We had lunch. My non-dairy lunch was chicken and roasted veg with rice, which I really liked. Then it was off to the final chosen talk. The author checklist by Candy, Jon Mayhew and Judy Hindley. They posed questions to ask your publisher about: budget, prizes, press, festivals, book tours and merchandise. It was suggested that you have a meeting with publicity team, and find out if you are going to meet people who are passionate about your books. What kind of author do you want to be? Decide what events you want to do. Who are you aiming your book at? Really engage with children. Know who your gatekeepers and influences are. Booksellers, esp indies. Librarians. The school library service was mentioned as a good place to start. Teachers are best way to contact in schools. IBBY was mentioned. They have an annual congress, and call for papers which means proposals for talks. Think of who will be attending and aim your talk at them. Have an angle. (Eg Jon is gothic horror). UK Lit Agency was mentioned too as a place to contact. Parents - a good way is via Mumsnet. Reviewers: fan blogs can be influential. Carousel, Armadillo mags. It was mentioned by someone for free PR, PRLog.com.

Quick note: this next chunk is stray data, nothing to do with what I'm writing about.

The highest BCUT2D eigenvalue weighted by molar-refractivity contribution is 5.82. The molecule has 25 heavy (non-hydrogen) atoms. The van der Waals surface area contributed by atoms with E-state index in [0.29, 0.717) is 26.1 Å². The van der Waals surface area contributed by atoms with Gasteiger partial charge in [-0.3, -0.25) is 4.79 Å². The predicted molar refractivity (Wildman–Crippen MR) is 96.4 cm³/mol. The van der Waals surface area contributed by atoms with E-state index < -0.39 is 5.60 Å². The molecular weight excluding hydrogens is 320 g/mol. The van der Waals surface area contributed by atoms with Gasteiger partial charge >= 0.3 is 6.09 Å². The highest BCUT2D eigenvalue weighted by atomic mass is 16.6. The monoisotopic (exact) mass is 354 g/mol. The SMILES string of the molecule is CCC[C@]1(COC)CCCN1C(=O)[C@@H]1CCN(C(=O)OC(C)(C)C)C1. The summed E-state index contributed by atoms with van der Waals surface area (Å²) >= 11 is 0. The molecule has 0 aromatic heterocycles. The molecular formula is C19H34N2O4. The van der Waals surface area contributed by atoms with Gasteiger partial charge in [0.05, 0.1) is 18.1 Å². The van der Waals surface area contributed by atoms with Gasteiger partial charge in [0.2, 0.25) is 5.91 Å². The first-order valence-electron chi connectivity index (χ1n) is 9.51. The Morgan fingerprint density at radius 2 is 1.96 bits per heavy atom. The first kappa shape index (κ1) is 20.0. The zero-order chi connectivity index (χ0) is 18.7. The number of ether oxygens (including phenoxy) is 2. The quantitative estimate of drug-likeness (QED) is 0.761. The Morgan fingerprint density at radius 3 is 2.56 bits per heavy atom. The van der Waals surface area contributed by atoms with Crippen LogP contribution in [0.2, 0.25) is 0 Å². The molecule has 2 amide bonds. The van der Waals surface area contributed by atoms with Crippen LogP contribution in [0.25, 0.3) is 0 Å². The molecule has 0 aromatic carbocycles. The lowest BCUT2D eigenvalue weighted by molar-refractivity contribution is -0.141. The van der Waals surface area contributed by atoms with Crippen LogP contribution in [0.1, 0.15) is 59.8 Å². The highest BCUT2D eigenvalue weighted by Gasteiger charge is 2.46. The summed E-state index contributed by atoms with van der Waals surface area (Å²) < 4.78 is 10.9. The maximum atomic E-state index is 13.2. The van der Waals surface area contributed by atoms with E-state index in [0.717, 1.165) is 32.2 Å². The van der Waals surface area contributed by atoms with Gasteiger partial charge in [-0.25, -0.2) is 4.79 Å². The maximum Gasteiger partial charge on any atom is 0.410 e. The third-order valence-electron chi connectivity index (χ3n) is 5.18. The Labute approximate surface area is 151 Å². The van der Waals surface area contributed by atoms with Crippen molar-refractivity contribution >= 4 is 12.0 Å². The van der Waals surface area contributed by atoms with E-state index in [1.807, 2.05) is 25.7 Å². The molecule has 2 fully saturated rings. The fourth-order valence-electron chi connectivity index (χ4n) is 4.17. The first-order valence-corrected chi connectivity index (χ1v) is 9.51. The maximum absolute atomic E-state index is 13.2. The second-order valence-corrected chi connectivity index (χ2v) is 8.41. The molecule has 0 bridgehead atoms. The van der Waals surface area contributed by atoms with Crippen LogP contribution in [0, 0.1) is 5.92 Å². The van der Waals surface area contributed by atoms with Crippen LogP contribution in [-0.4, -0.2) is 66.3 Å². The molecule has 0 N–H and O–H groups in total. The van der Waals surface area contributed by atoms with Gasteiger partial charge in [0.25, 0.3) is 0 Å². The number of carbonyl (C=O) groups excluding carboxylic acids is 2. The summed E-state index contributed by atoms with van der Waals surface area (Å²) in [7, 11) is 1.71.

Blogs - Candy uses long titles in hers, so there are various items that can crop up when searching.
Have a memorable book lauch. Always have family and friends. Invite local teachers and librarians.
School visits - Getting events. Jon has an info sheet to give to schools about his guidelines. When it comes to your act, don't talk about yourself. Take time to plan and care what you plan to do.
Book sales - The publisher usually has a profile of you online. Frontpage Extra was mentioned. Candy uses blogger. Author's Place, Amazon Public Notes (in US and for Kindle). Your notes on Kindle goes on there. Make lists eg Vinevoice. Youtube and Google+ are also good.
Then we ran out of time because it was over time and half way into tea time. I managed to grab a piece of fruit cake, but no drink.
After teatime, was Chris Riddell. He talked about how he became an illustrator - used to draw when he listened to his father's sermons and swap his drawings for wine gums with an old lady. Still likes wine gums. Did art at school, although it was a subject for losers, then went to art school where his mentor was Raymond Briggs. After some years, he met Paul Stewart at a Xmas party, where both of them were feeling dejected and partnered up. Paul lived one end of the road and Chris the other and they met in the pub in the middle for their meetings. Now Paul lives nearer Chris and can see from upstairs into Chris' garden. We were shown lots of his political cartoons.
After that was the prize presentation but I left near the end as I didn't want to miss my train, having wanted to get a taxi. I bumped into Janet Foxley, who offered to share a cab, so we went to the station together. I had a headache and neckache by the end of the day, prob due to not drinking enough in the afternoon, and the way I was sitting.
All in all, a good but exhausting time.